The tactic can work even if you’re a parent playing Santa. Yes, you want that Christmas tree to be buried angel-high in gifts for your child…and that’s great if you can afford it. But if you can’t, ask yourself if you can really maneuver that motorized kiddie car to your vehicle yourself. Will it even fit in your backseat? Maybe treat Junior to an afternoon at an amusement park for half the price instead.

The other thing is that physical activity is a stress-buster, even if you’re just walking around a mall. Just don’t convince yourself that your stress is so great you really need to carry that motorized kiddie car to your SUV on your back.

Preparation Is Key

A great way to manage holiday spending is to begin buying well in advance. Start in October or November instead of hitting the mall to purchase everything on Dec. 15.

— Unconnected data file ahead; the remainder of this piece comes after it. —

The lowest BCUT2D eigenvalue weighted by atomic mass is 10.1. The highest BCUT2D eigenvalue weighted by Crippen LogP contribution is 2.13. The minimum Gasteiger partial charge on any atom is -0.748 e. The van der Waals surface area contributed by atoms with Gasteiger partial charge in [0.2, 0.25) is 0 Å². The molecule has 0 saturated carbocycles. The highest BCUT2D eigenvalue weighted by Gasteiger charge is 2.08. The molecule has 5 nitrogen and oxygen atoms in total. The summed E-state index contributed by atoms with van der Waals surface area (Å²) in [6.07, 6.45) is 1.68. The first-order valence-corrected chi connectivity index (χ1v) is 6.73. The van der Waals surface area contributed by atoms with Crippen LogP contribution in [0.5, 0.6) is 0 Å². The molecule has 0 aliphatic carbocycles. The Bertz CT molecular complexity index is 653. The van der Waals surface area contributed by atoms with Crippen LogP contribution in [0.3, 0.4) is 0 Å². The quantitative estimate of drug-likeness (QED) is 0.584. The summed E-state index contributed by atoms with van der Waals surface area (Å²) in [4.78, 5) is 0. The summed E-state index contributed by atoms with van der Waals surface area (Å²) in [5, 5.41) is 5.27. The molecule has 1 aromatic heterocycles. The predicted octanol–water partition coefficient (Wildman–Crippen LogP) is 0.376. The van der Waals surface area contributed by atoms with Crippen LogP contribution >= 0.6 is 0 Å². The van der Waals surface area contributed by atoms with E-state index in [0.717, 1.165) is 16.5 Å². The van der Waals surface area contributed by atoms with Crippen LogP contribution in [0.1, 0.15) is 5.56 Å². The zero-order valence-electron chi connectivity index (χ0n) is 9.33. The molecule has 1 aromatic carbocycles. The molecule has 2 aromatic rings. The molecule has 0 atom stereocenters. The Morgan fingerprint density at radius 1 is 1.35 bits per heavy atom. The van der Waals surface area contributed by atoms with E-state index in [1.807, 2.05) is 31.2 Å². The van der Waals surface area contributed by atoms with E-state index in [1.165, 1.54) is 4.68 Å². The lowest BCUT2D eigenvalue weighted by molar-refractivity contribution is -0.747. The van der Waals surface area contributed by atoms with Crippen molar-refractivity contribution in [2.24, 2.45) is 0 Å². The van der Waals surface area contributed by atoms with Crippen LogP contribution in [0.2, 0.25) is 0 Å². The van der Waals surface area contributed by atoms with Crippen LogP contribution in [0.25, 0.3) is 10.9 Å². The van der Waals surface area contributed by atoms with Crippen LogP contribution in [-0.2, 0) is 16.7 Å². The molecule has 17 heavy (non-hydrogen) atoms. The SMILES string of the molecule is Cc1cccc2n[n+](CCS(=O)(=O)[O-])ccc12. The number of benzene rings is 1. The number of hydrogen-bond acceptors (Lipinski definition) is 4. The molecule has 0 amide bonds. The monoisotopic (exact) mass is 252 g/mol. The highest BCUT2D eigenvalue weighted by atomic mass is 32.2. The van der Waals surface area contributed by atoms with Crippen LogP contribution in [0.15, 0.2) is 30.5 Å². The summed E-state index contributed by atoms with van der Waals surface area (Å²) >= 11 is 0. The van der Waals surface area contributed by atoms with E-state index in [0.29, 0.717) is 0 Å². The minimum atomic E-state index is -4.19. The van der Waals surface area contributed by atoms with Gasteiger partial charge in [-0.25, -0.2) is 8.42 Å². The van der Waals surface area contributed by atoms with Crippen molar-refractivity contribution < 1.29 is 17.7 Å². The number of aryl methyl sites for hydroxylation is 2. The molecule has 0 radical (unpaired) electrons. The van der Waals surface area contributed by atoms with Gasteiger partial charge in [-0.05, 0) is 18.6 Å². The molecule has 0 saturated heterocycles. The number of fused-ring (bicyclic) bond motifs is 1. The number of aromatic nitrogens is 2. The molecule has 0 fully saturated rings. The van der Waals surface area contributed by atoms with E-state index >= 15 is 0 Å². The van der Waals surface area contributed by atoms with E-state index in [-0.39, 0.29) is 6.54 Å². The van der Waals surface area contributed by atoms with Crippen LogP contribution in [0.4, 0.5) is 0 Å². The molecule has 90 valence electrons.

Set a weekend afternoon aside to run out and buy just one gift on your list weeks ahead of time, or swing by a store on your way home from work. Depending on the size of your gift list, you can break the expense down into weekly increments rather than try to figure out how you can skip paying a utility bill in December.

You can plan your menus in advance, too. Grab a few ingredients like spices or canned goods weekly instead of letting it all go to the last minute. Leave just the perishables until right before the holiday meal. Again, you’re stretching the cost out.

Reward Yourself

Bottom line: Don’t neglect your own wellbeing as you wade into the season of giving. Include something for yourself on that gift list, even if you don’t end up buying it until January. You might need it more then, anyway.

Psychology Today warns of “post-holiday syndrome,” that huge letdown that can come when all the fun and celebrating is over and real life lands at your doorstep again. If nothing else, try to give yourself a day off right after the hustle and bustle is over. Stay in your pajamas or your comfiest yoga pants. Binge-watch your favorite movies or spend the day playing with your kids, enjoying all those new toys Santa brought.

After all, Santa wants you to be happy, too.

References

About the Author

Beverly Bird has been writing professionally for over 30 years. She is also a paralegal, specializing in areas of personal finance, bankruptcy and estate law. She writes as the tax expert for The Balance.